Book Review: How to Wait (Erin M. Kelly)
Reviewed by Michael Northen
In the introduction to her debut book of poetry How to Wait Erin M. Kelly writes, "As a woman with cerebral palsy, I see the world through different eyes than those around me. My life is often like a video game as I navigate through my surroundings. By the same token, those surroundings are sometimes all that I have the foundation to build a poem off of." These words mean something a bit different today than they might twenty years ago when trying to find poetry by a writer with cerebral palsy was a near impossibility. For an emerging writer like Kelly, this is both a boon and a bane. On the one hand, there are journals that eagerly welcome the work of disabled writers, and presses, such as Finishing Line, that are known for publishing these same first books. On the other hand, even a writer with cerebral palsy now has metaphorical shoulders to stand on in the work of writers like Larry Eigner (whose poetry is now seeing a resurgence) and Jennifer Bartlett. And those are some pretty big shoulders. The question becomes for a new writer ‐ what do I have to bring to the table? What Can I contribute?
Kelly's assertion that she sees the world through different eyes attests to her understanding of the task ahead of her. It is the same one that faced Eigner, except that Eigner was restricted to what he could see from the window of his porch and had only a manual typewriter on which he could type one letter at a time. And those who follow disability poetry know what he did with that. A good place to start with Kelly's poems then is to look at some of those observations.
Right from the very first poem – the book's title poem – Kelly invites us into that world, slowing us down to her pace.
Watch the illuminated stripes
This sense of pace that disability theorist Ellen Samuels calls "crip time" is explored even more thoroughly in "Turning Point," where Kelly admirably details the languid nature of time as she experiences it.
I take my time when
Such description may be the most significant contribution that How to Wait makes to disability poetry. The same sense of patience is expressed in the lingering first lines of "Matchbox, " but with a difference:
I've wanted to light a match so many times,
They've been lit on a word, a promise of
It is the feeling of loneliness that seems to permeate the writing not only those with physical disabilities, but others who are isolated by society as well. Unfortunately, "Matchbook" shows itself to be the work of a young poet when Kelly goes on to dissect the causes rather than letting the mood that she has accomplished setting do the work for her.
The cover photograph of How to Wait makes it obvious that Kelly does not work solely from her room. Unlike Eigner she is able to take to the streets. The photo, black and white on a noir city street gives the impression of the isolation hinted at in "Matchbox," but this is the stance of the poet as object of stare. As Kelly wryly notes "all bodies look like mine/when they sit in a wheelchair." The counterpoint to that image — her engagement in her surroundings – is perhaps best illustrated in the observations she makes in poems such as "Parade":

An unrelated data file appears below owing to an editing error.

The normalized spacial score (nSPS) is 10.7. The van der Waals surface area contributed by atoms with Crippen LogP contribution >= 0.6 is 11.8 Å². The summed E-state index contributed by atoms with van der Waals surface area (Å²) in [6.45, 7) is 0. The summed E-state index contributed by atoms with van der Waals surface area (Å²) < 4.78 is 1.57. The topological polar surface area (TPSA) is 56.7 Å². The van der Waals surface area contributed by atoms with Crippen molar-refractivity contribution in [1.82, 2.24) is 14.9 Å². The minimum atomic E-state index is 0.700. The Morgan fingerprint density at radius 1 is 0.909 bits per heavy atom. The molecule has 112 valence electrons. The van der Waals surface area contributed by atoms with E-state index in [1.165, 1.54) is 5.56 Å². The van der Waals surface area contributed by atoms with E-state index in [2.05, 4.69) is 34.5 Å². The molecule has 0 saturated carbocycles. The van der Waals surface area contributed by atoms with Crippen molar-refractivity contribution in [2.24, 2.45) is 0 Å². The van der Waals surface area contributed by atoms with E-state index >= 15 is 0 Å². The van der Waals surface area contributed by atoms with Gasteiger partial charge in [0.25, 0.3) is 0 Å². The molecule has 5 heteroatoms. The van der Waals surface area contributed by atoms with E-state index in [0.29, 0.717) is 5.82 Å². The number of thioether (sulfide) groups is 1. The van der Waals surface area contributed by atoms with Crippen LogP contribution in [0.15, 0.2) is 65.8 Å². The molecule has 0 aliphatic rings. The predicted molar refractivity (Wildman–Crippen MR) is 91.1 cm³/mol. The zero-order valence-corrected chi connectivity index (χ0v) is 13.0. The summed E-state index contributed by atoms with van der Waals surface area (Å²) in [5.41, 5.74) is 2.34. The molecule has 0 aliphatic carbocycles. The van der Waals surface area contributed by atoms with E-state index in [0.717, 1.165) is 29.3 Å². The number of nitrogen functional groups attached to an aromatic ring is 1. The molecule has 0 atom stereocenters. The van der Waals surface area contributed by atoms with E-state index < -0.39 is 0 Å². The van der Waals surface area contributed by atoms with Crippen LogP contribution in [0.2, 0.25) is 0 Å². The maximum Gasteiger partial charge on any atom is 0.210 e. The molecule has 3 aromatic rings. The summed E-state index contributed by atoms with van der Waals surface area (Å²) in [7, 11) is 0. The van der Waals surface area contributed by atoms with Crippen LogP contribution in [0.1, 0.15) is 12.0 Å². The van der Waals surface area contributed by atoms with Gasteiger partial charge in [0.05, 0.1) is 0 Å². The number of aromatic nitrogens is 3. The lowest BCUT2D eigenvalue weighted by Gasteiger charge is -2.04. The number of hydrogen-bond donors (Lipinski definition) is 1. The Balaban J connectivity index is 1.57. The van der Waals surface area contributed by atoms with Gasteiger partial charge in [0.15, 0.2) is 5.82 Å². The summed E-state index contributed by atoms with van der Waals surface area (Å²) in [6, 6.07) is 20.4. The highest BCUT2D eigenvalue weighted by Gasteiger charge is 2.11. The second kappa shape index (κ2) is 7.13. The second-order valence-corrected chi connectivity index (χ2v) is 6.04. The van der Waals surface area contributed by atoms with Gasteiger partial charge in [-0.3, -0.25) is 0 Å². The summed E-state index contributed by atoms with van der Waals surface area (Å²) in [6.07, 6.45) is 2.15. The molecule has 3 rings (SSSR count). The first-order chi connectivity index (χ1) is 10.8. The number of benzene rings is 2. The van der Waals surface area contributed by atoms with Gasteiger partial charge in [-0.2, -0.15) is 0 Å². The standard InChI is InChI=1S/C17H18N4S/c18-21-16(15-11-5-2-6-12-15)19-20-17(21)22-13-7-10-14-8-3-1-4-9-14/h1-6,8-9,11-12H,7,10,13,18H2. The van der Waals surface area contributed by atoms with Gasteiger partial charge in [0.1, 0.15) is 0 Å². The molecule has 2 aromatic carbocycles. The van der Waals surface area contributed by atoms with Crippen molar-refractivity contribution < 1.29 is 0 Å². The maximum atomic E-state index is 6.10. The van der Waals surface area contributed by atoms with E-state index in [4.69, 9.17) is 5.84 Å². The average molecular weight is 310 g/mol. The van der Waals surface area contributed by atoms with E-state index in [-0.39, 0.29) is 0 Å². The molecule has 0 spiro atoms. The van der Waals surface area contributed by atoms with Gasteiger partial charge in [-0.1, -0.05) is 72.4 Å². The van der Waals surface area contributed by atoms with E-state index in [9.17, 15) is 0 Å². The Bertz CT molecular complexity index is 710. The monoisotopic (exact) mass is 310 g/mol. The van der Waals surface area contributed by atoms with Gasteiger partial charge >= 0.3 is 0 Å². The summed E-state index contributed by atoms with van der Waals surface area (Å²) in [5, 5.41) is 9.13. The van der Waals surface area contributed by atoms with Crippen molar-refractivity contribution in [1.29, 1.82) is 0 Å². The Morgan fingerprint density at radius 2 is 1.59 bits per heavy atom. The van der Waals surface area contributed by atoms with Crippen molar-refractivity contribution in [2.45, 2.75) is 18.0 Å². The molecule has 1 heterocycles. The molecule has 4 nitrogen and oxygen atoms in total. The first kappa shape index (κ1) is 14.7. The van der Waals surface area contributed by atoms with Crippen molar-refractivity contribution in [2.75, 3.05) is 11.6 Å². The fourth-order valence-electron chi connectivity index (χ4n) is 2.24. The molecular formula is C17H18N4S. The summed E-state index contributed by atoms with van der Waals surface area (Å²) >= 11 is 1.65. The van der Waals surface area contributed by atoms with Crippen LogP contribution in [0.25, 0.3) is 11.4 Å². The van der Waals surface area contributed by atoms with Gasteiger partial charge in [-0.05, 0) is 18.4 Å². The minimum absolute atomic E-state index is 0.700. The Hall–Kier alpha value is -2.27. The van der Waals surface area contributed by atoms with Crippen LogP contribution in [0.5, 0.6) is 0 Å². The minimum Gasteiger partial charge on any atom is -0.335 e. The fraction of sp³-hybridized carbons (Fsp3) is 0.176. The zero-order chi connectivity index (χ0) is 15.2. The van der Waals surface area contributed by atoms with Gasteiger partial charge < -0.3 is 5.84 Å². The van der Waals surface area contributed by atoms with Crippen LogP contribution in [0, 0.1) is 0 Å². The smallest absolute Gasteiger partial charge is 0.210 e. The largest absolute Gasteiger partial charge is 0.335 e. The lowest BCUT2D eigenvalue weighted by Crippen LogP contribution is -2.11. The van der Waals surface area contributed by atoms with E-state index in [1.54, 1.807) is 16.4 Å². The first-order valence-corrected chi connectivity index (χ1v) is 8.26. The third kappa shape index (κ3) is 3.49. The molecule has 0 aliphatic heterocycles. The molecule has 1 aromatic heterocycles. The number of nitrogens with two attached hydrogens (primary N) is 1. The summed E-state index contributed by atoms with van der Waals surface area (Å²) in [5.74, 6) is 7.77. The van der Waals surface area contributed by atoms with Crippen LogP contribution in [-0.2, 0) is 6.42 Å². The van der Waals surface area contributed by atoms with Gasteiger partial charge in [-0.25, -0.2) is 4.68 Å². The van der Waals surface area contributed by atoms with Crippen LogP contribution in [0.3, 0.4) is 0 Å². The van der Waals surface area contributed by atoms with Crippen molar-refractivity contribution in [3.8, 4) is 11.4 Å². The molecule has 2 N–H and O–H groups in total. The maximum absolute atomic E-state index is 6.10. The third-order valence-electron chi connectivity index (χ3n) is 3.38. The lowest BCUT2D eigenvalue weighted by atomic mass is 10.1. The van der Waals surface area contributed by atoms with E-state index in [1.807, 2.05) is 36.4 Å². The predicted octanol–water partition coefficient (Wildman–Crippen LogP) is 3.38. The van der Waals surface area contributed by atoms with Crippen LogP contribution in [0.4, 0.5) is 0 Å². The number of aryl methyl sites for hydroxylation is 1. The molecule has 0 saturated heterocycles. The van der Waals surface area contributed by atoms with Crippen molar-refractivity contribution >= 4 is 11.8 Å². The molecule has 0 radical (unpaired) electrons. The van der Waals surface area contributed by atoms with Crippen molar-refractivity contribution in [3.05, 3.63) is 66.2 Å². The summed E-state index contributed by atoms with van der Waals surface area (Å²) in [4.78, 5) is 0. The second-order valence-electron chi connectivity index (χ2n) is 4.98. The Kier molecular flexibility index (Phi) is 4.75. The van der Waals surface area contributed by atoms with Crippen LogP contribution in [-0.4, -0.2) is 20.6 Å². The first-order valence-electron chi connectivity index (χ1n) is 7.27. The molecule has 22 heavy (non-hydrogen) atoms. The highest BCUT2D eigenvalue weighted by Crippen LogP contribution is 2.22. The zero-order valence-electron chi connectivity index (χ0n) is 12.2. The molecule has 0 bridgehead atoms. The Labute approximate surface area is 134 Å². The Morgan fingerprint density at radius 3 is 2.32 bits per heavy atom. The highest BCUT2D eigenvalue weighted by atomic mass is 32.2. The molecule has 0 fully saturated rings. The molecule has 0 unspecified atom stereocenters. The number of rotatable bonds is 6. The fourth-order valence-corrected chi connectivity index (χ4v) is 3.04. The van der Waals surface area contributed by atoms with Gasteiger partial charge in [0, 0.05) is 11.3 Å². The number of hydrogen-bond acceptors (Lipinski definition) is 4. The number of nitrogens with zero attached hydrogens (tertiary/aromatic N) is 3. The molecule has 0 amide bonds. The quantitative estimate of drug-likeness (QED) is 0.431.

I look down
A major theme of How to Wait – one frequently expressed by writers with cerebral palsy – is the freedom that the written word, and poetry in particular, gives her to express herself in ways not available to her through speech. In "Autograph" and "Foresight" Kelly pays special tribute the teachers and mentors who first saw possibilities in writing and encouraged her to develop herself through poetry. One wishes that she had also given a nod somewhere in the book to Finishing Line Press for providing a new poet with a slim track record the opportunity to have the book see daylight.
As might be expected in a new poet's first book, Kelly tries out a number of approaches. "Dream Catcher" is an extended metaphor about hunger. "When the World Breaks" feels apocalyptical. Some poems like "Flight From Outside" feel fragmentary, asking readers to fill in referential blanks. Several try out the use of second person narration. While the trope of the poet searching for a voice is hackneyed, it is also true. The common thread in all of these poems, as Kelly herself made clear, is that they reflect her embodied experience, whether it originates out of her own physicality or in reaction to the reactions of others around her. It is probably fair to say that those poems in which she is able to convey that sense of time and those rhythms of thought that she lives with daily are the most successful and those that come closest to the voice that she probably wants to establish.
At this point in time when disability poetry is becoming increasingly sophisticated, it is no longer sufficient for a disabled poet who wants to make an impact to simply let others know that they exist or that their experiences may be different from those of able-bodied readers. Eigner scholar Michael Davidson has suggested that there are three avenues for disability poetics: metaphoric (i.e tropes about blindness, etc.), structural (dealing with formal considerations), and sociological (resistance and community formation). Eigner focused on structural, Bartlett on both structure and resistance. As Kelly continues to develop as a writer, she will have to make her choices. It will be interesting to see which direction poetry takes her.
Title: How to Wait